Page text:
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MTHFR A1298C polymorphisms reduce the risk of congenital heart defects: a meta-analysis from 16 case-control studies

  • Di Yu1,
  • Zhulun Zhuang1,
  • Zhongyuan Wen2,
  • Xiaodong Zang1 and
  • Xuming Mo1Email author
Contributed equally
Italian Journal of Pediatrics201743:108

https://doi.org/10.1186/s13052-017-0425-1

Received: 30 June 2017

Accepted: 13 November 2017

Published: 4 December 2017

Abstract

Background

Methylenetetrahydrofolate reductase (MTHFR) plays a crucial role in the hyperhomocysteinemia, which is a risk factor related to the occurrence of congenital heart defect (CHD). However, the association between MTHFR polymorphism and CHD has been inconclusive.

Methods

We conducted an updated meta-analysis to provide comprehensive evidence on the role of MTHFR A1298C polymorphism in CHD. Databases were searched and a total of 16 studies containing 2207 cases and 2364 controls were included.

Results

We detected that a significant association was found in the recessive model (CC vs. AA + AC: OR = 1.38, 95% CI: 1.10–1.73) for the overall population. Subgroup analysis showed that associations were found in patients without Down Syndrome in genetic models for CC vs. AA (OR = 1.47, 95% CI: 1.01–2.14), CC vs. AC (OR = 1.29, 95% CI: 1.00–1.66) and recessive model (OR = 1.44, 95% CI: 1.14–1.82). We conducted a meta-regression analysis, Galbraith plots and a sensitivity analysis to assess the sources of heterogeneity.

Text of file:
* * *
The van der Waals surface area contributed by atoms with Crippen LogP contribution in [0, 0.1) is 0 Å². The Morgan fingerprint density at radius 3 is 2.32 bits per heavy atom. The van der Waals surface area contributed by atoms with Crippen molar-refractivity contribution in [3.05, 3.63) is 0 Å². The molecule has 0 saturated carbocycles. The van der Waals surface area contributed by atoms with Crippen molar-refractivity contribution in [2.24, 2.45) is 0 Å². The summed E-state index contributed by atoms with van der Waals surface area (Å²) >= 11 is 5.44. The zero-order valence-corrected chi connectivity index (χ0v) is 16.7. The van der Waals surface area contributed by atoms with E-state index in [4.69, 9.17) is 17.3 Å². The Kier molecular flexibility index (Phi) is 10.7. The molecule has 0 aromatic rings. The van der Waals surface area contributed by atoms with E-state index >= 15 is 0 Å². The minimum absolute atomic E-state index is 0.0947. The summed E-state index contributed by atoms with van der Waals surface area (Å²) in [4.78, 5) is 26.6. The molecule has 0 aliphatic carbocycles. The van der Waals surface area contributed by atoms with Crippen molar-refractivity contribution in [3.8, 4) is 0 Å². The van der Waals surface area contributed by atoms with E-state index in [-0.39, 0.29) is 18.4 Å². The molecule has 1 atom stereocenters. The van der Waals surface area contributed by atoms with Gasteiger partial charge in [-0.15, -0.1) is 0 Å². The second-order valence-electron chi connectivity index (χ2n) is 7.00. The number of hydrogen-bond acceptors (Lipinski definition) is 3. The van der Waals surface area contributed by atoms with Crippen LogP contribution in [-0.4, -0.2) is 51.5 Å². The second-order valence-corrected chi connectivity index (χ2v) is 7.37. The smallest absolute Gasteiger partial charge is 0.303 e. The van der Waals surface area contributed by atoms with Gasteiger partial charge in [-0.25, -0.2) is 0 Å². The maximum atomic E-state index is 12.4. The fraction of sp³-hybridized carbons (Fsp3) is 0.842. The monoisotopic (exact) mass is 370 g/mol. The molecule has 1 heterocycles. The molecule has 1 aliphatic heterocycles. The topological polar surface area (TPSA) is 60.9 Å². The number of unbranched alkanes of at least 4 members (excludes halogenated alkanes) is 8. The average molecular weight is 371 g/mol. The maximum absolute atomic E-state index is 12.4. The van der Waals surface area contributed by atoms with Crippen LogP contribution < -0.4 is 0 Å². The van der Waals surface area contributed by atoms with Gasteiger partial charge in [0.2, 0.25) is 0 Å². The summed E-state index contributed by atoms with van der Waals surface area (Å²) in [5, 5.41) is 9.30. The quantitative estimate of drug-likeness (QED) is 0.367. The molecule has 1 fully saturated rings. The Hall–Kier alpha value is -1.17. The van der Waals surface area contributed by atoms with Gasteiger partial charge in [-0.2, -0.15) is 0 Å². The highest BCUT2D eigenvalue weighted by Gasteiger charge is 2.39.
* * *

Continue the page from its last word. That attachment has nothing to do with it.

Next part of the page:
Conclusions

In summary, our present meta-analysis supports the MTHFR 1298C allele as a risk factor for CHD. However, further studies should be conducted to investigate the correlation of plasma homocysteine levels, enzyme activity, and periconceptional folic acid supplementation with the risk of CHD.

Keywords

Methylenetetrahydrofolate reductasePolymorphismCongenital heart defectsMeta-analysisRisk factor

Background

Congenital heart disease (CHD) is the most common defect in newborns, affecting approximately 8 to 10 per 1000 live births and causing 5%–10% of spontaneously aborted pregnancies [1, 2]. In addition, CHD is the leading cause of infant death all over the world, with mortality of 24.1% [3]. It has been proven that CHD is influenced by both genetic and environmental factors [4, 5]. Several genomewide association studies (GWASs) were conducted to identify the genetic factors in the development of CHD in the past decades [6, 7]. However, the etiology of CHD is still not fully known.